The Sizer does not utilize flywheels, and the rolls rotate at approximately one-third of the speed of the V-belt driven crusher. Therefore, due to the torque required to perform the crushing action, greater motor horsepower is required.

Roll Speeds and Feeding Methods

A typical 24" diameter Double Roll Crusher has a standard roll speed of 150 rpm. This roll speed can be easily increased to attain higher throughput capacities by changing the electric motor rpm and/or the motor sheave/flywheel diameters. However, with the higher throughput, you run the risk of increased fines generation and accelerated component wear.

One hundred percent of the feed to a V-belt driven Double Roll Crusher must flow between the rolls, creating a ribbon of material and increasing the potential of creating additional fines due to inter-particle crushing taking place. The feed opening spans the length of the crusher rolls but only measures to the centerlines of the roll bodies.


The feed stream flows between the rolls of the Double Roll Crusher.

The rolls of the Sizer rotate at a set speed of approximately 50 rpm (primary and secondary) or approximately 88 rpm (tertiary), which is dictated by the gear reduction of the reducer when powered by an 1800 rpm electric motor. The slower roll speed proves advantageous to component wear life and reduces the amount of fines generated. The larger feed opening also contributes to reduced fines generation and plays a major role in increased throughput capacity.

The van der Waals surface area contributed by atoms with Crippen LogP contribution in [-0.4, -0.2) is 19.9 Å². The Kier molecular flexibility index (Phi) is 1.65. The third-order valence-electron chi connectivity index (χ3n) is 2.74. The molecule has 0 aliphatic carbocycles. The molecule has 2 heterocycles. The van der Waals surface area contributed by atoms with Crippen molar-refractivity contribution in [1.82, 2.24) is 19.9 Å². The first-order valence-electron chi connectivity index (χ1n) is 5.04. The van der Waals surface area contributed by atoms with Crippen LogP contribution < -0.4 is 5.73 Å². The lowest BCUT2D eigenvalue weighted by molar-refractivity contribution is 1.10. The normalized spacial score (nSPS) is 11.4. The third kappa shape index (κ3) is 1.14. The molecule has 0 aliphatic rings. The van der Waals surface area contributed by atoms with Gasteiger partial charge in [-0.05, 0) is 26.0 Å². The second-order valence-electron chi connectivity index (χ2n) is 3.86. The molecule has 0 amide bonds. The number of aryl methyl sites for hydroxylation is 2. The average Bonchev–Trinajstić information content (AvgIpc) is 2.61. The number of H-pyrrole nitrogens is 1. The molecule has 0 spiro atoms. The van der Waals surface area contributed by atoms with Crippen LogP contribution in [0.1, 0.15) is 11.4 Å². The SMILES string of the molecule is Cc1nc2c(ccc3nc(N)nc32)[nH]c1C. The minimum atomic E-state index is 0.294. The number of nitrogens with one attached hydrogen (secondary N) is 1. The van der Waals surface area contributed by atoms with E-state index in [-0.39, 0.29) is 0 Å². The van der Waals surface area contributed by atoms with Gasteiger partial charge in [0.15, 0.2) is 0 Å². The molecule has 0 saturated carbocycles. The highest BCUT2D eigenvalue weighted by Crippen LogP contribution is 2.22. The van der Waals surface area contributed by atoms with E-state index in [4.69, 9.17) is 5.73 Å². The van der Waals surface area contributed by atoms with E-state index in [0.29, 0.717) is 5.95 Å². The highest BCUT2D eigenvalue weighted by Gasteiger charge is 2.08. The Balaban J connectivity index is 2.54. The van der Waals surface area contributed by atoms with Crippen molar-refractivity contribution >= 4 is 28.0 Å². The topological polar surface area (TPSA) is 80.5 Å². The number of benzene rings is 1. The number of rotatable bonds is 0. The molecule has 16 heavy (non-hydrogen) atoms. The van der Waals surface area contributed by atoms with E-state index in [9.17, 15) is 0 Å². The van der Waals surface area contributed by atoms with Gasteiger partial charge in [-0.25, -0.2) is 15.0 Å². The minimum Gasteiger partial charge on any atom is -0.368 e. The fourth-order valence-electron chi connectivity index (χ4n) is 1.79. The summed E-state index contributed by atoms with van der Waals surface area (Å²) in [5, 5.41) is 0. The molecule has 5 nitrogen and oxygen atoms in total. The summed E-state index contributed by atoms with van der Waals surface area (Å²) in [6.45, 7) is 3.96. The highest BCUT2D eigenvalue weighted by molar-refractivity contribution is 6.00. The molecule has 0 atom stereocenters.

The Sizer is fed the length of the crusher rolls but also beyond the outer dimensions of the roll bodies, allowing the feed to go between and to the outsides of the rolls, creating three flow streams.


On the outside edge of the Sizer's rolls are sets of replaceable sizing combs that intermesh with the roll teeth. This feature is significant, as it creates a screening effect, allowing most of the undersized material to fall through the crusher without further degradation and also compensates for the slower roll rotation with regard to capacity.


Material is fed across the length of the Sizer rolls so that the feed goes between and to the outside of the rolls.

Product Size

The final product size required is another consideration one must take into account when considering crusher selection. Typically, both machines can produce the same product size until the required product size drops below 1.5” – 2”. It is at this point where a Double Roll Crusher must be used instead of a Sizer. The design of the Double Roll Crusher allows for a finer adjustment and therefore a finer product size.


With the design differences also comes cost differences. The Double Roll Crusher is the more cost-effective option of the two. The main differences that make up the majority of the cost differences is the drive configurations. Since the Double Roll Crusher is V-belt driven, lower motor horsepower can be used due to the flywheel design.

In comparison, the Sizer is a direct drive, meaning the flywheel has been removed and replaced with a gear reducer, torque limiting coupling and higher horsepower motors.

When deciding between a Double Roll Crusher and Sizer, considering all of these differences will help you choose the right type of crusher for your mineral processing plant.

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Tags: Crushing